Leave it to me to pick a travel destination that is known for its great seafood dishes when I have a shellfish allergy (great). Fear not, however, for I have not gone without food (of course not, this is Spain and there is no such thing here)! I have been “running away” from places that focus mainly on seafood to stay on the safe side–I know what it’s like to experience an allergic reaction while being away from home and I do not intend to find myself in that situation again.
On day one I had dinner at La Buha Restaurant and Bar in La Latina barrio (neighborhood). I was accompanied by Enrique, a Dominican, Jersey-born and Madrid-raised staff member of TOC Hostel Madrid (where I am staying, but more on that later) and Marlen, a Mexican college student and my roommate for a couple of days. Before heading to La Buha we stopped at Black Mamba Cocktail Bar for drinks and tapas! We got to sit and chat with the owner (a Mexican who, after so many years here, now basically has the accent of a born-and-raised Madrileño) who is a friend and former coworker of Enrique’s–he recommended our next restaurant stop: La Buha. These two places had very different vibes but I enjoyed both.
Dinner at La Buha was great! Of course, we started off with more drinks and tapas. My drink of choice is always a red wine and tapas are always a surprise. At La Buha we were served sliced salmon over fresh cream cheese and herbs on toast–this has been the yummiest tapa I have had this week! For dinner we ordered three tostas (essentially, a heavy-topped giant piece of savory toast) and a goat cheese salad to share (between three). My tosta had solomillo ibérico (Iberian steak) and red pepper over brie cheese. The pepper gave the solomillo a sweet taste, which I did not expect but did not mind. The salad was probably my favorite part of the meal.
On Tuesday night I had dinner at Los 4 Robles and joined several others there who were watching the Juventus v. Real Madrid fútbol match (Real Madrid won, which made the night even better). I started off with wine and tapas (chips) and for dinner I had a Montadito de Jamón Ibérico–like a sandwich with Iberian ham and a home-made, crushed tomato topping (this is the only way I break my “allergen” rule… I still play around with tomato). The montadito was great even though I expected the cured ham to have a stronger flavor.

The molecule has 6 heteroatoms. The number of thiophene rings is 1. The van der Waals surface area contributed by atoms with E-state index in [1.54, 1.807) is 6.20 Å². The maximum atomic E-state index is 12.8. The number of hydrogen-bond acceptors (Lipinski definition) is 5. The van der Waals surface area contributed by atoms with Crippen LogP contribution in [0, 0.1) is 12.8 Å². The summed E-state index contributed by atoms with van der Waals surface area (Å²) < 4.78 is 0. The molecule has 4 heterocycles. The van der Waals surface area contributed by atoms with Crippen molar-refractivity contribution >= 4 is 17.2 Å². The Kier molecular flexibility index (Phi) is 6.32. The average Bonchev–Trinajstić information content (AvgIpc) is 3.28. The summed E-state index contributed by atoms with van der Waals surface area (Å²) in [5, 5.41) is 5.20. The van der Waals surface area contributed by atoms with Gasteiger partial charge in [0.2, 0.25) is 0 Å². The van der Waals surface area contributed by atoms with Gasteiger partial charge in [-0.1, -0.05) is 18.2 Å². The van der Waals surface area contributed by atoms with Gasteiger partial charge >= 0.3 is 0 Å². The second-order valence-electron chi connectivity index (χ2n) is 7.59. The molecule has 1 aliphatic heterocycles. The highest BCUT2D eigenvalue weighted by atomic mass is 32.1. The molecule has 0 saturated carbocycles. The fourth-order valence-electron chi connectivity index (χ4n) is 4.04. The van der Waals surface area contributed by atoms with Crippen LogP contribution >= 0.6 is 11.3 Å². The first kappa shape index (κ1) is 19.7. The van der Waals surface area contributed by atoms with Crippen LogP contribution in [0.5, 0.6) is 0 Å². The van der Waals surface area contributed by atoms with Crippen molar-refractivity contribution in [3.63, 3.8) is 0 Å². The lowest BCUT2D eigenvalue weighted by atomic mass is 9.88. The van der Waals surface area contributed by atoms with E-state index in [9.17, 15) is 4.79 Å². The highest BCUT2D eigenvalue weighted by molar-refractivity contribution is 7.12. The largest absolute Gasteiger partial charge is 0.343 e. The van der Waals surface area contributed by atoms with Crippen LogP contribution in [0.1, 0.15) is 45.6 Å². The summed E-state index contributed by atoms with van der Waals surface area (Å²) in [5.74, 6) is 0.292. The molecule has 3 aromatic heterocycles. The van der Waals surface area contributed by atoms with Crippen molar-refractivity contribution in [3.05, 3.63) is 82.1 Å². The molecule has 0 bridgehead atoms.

On two occasions I have had churros for breakfast (the first time at Chocolatería San Gines, a 24-hour joint in Madrid, and the second in Salamanca). Churros are fried dough sticks (much like a donut and sometimes bent into a loop) served with a thick hot chocolate for dipping (I tried drinking mine after eating the churros but did not find it appetizing). Unlike the churros I am used to seeing in the states, Spanish churros are not covered in sugar and cinnamon. My other breakfasts at TOC have been pretty consistent: tortilla española (potato and egg omelette that is heavier on potato than egg), zumo de naranja o manzana (either OJ or AJ), a croissant (sometimes chocolate, sometimes plain), and yogurt.
I have a Starbucks right across the street so I still get my coffee fix there as I have not heard any wonders or recommendations for Spanish coffee–yet (yes, this is me asking you for recommendations). I did teach the barista my usual drink at home (as of late) and they had never made it that way (you’re welcome, Spain, now your baristas know how to make a Black & White drink). Side note regarding Starbucks, here in Spain they ask you if you’d like a stronger coffee instead of having you buy extra shots (#appreciate) and they also ask if you want the milk froth left in the cup (I will never agree to that).
That’s enough food talk for now–¡hasta luego!